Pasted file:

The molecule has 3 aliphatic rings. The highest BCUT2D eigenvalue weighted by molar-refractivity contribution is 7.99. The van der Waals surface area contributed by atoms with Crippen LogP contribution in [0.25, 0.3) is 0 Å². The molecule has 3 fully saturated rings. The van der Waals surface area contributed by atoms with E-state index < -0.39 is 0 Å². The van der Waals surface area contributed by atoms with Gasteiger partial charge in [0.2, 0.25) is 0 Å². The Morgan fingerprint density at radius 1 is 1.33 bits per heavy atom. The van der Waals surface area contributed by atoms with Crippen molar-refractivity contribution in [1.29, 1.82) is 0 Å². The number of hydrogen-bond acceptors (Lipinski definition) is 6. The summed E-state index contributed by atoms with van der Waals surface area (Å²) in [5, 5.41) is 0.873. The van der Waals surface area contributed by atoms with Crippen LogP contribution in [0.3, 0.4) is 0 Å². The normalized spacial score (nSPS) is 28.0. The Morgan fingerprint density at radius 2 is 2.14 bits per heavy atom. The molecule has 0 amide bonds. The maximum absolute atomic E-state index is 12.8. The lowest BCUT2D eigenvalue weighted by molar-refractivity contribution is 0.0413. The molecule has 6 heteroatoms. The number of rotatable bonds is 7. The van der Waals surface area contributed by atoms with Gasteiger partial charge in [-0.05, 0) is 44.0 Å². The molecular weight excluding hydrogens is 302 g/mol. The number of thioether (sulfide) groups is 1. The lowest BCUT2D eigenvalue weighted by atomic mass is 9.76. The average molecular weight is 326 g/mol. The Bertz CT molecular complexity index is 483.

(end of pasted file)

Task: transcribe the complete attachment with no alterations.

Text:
The molecule has 3 aliphatic rings. The highest BCUT2D eigenvalue weighted by molar-refractivity contribution is 7.99. The van der Waals surface area contributed by atoms with Crippen LogP contribution in [0.25, 0.3) is 0 Å². The molecule has 3 fully saturated rings. The van der Waals surface area contributed by atoms with E-state index < -0.39 is 0 Å². The van der Waals surface area contributed by atoms with Gasteiger partial charge in [0.2, 0.25) is 0 Å². The Morgan fingerprint density at radius 1 is 1.33 bits per heavy atom. The van der Waals surface area contributed by atoms with Crippen molar-refractivity contribution in [1.29, 1.82) is 0 Å². The number of hydrogen-bond acceptors (Lipinski definition) is 6. The summed E-state index contributed by atoms with van der Waals surface area (Å²) in [5, 5.41) is 0.873. The van der Waals surface area contributed by atoms with Crippen LogP contribution in [0.3, 0.4) is 0 Å². The normalized spacial score (nSPS) is 28.0. The Morgan fingerprint density at radius 2 is 2.14 bits per heavy atom. The molecule has 0 amide bonds. The maximum absolute atomic E-state index is 12.8. The lowest BCUT2D eigenvalue weighted by molar-refractivity contribution is 0.0413. The molecule has 6 heteroatoms. The number of rotatable bonds is 7. The van der Waals surface area contributed by atoms with Gasteiger partial charge in [-0.05, 0) is 44.0 Å². The molecular weight excluding hydrogens is 302 g/mol. The number of thioether (sulfide) groups is 1. The lowest BCUT2D eigenvalue weighted by atomic mass is 9.76. The average molecular weight is 326 g/mol. The Bertz CT molecular complexity index is 483.